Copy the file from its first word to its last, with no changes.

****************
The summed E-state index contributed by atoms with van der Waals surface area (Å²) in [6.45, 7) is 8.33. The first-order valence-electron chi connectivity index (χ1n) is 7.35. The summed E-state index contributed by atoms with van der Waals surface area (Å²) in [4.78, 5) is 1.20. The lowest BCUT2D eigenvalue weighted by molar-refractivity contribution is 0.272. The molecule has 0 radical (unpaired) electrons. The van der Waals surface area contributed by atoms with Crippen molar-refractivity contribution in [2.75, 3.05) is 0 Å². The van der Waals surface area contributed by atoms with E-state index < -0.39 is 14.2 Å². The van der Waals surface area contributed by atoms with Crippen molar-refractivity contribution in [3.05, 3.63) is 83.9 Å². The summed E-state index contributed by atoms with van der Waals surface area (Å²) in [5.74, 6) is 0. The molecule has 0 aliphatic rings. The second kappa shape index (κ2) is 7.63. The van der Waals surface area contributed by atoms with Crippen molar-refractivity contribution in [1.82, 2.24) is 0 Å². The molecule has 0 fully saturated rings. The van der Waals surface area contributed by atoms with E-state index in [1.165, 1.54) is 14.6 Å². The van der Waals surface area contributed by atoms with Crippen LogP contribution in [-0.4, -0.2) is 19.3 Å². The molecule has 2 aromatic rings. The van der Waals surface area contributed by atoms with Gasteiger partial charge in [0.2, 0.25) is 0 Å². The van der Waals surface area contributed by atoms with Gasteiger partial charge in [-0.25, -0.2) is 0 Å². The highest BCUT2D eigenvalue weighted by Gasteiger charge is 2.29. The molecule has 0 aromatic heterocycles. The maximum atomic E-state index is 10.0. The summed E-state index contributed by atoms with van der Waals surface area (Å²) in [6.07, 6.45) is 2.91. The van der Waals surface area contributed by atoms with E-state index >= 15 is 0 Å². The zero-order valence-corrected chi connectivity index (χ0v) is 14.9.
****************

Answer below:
The summed E-state index contributed by atoms with van der Waals surface area (Å²) in [6.45, 7) is 8.33. The first-order valence-electron chi connectivity index (χ1n) is 7.35. The summed E-state index contributed by atoms with van der Waals surface area (Å²) in [4.78, 5) is 1.20. The lowest BCUT2D eigenvalue weighted by molar-refractivity contribution is 0.272. The molecule has 0 radical (unpaired) electrons. The van der Waals surface area contributed by atoms with Crippen molar-refractivity contribution in [2.75, 3.05) is 0 Å². The van der Waals surface area contributed by atoms with E-state index < -0.39 is 14.2 Å². The van der Waals surface area contributed by atoms with Crippen molar-refractivity contribution in [3.05, 3.63) is 83.9 Å². The summed E-state index contributed by atoms with van der Waals surface area (Å²) in [5.74, 6) is 0. The molecule has 0 aliphatic rings. The second kappa shape index (κ2) is 7.63. The van der Waals surface area contributed by atoms with Crippen molar-refractivity contribution in [1.82, 2.24) is 0 Å². The molecule has 0 fully saturated rings. The van der Waals surface area contributed by atoms with E-state index in [1.165, 1.54) is 14.6 Å². The van der Waals surface area contributed by atoms with Crippen LogP contribution in [-0.4, -0.2) is 19.3 Å². The molecule has 2 aromatic rings. The van der Waals surface area contributed by atoms with Gasteiger partial charge in [0.2, 0.25) is 0 Å². The van der Waals surface area contributed by atoms with Gasteiger partial charge in [-0.25, -0.2) is 0 Å². The highest BCUT2D eigenvalue weighted by Gasteiger charge is 2.29. The molecule has 0 aromatic heterocycles. The maximum atomic E-state index is 10.0. The summed E-state index contributed by atoms with van der Waals surface area (Å²) in [6.07, 6.45) is 2.91. The van der Waals surface area contributed by atoms with E-state index >= 15 is 0 Å². The zero-order valence-corrected chi connectivity index (χ0v) is 14.9.